Why Trump should be nervous, but not panicking, after Michael Flynn’s lawyers cut off communication

Michael Flynn and his son, Michael G. Flynn, arrived at Trump Tower in New York on Nov. 17, 2016. (Carolyn Kaster/AP)

The juiciest possible meaning of a decision by Michael Flynn’s legal team to cut off communication with President Trump’s team is that Flynn, the former White House national security adviser, is about to roll over and provide incriminating information about Trump or members of his inner circle to special counsel Robert S. Mueller III.

The New York Times reported on Thursday that “the notification led Mr. Trump’s lawyers to believe that Mr. Flynn — who, along with his son, is seen as having significant criminal exposure — has, at the least, begun discussions with Mr. Mueller about cooperating.” That’s a logical conclusion because, as the Times’s Michael S. Schmidt, Matt Apuzzo and Maggie Haberman explained, “it is unethical for lawyers to work together when one client is cooperating with prosecutors and another is still under investigation.”

Norman Eisen — President Barack Obama’s White House ethics czar, now a senior fellow at the Brookings Institution — tweeted that personal experience with Mueller leads him to believe that Flynn could implicate Donald Trump Jr., Jared Kushner or even the president himself.

Trump should be nervous, but he need not hit the panic button yet. Here’s why:

As The Washington Post’s Carol D. Leonnig and Rosalind S. Helderman pointed out in their report on Flynn’s move, “even if Flynn has begun discussions with Mueller’s office, there is no guarantee he will ultimately reach a deal with prosecutors.” Mueller might demand more information than Flynn is willing to give or Flynn’s knowledge might prove unworthy of favorable treatment by Mueller. It’s hard to know whether a deal involving Flynn could hurt Trump when we don’t know whether there will be a deal at all.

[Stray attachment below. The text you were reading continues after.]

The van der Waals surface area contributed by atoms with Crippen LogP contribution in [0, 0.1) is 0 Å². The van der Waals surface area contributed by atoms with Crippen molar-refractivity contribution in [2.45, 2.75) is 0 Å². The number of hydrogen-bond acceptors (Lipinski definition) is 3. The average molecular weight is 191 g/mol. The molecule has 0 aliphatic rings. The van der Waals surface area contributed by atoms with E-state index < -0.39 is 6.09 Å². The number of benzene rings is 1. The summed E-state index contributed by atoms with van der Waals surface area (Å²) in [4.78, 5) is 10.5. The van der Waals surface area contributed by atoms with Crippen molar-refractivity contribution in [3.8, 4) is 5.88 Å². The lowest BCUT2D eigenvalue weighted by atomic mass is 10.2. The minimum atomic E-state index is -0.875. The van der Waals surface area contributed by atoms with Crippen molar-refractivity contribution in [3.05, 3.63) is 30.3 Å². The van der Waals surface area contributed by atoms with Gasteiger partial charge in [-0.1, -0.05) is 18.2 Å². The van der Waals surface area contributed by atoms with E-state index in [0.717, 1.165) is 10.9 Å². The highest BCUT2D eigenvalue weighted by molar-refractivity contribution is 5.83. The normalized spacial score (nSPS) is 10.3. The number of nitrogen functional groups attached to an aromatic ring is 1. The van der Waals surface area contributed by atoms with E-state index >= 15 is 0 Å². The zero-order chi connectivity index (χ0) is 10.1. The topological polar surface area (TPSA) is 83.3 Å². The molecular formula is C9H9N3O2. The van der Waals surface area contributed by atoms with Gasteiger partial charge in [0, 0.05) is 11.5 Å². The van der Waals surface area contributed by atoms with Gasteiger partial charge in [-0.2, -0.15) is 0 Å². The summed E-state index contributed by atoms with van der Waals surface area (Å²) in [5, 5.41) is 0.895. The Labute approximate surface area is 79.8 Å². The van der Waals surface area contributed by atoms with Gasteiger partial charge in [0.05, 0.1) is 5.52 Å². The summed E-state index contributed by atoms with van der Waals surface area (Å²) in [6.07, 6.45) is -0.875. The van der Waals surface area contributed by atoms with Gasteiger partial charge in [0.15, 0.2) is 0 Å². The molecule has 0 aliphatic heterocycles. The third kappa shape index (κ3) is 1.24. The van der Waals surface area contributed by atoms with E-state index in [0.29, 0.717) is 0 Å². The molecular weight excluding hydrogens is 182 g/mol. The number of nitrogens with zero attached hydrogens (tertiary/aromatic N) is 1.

Could Flynn merely offer incriminating information about himself, in an effort to protect his son? Not likely, said Jeffrey S. Jacobovitz, a partner at Arnall Golden Gregory in Washington who specializes in white-collar criminal defense.

“I don’t think Mueller would offer him a deal, if that were the case,” Jacobovitz told me. “I think it would have to be some higher-ups that Flynn would be able to provide information about.”

Someone higher up does not necessarily mean the president or a member of his family, however. An alternative target: Paul Manafort, the former Trump campaign chairman, against whom Mueller already has secured an indictment.

“That would be valuable because Manafort, at this point, is still going to trial,” Jacobovitz said, adding that Mueller “would take all the help he can get” in that case.

Trump has effectively turned his back on Manafort. On the day Mueller announced charges against the man who once headed Trump’s campaign, White House press secretary Sarah Huckabee Sanders told reporters that the indictment “has nothing to do with the president, has nothing to do with the president’s campaign or campaign activity.”

Don’t expect the president to feel too bad if the result of Flynn’s possible cooperation with Mueller is more trouble for Manafort.

It also is possible that Flynn could spill damaging information about Trump that is unrelated to collusion with Russia.

“It could be related to obstruction,” Jacobovitz told me, pointing to James B. Comey’s claim that Trump asked the then-director of the FBI to drop its investigation of Flynn.

That would be bad for the president, but it would not indicate that his campaign aided Russia’s effort to meddle in the presidential election. It would not, in other words, undermine the validity of Trump’s victory, which seems to be Trump’s primary concern about Mueller’s probe.

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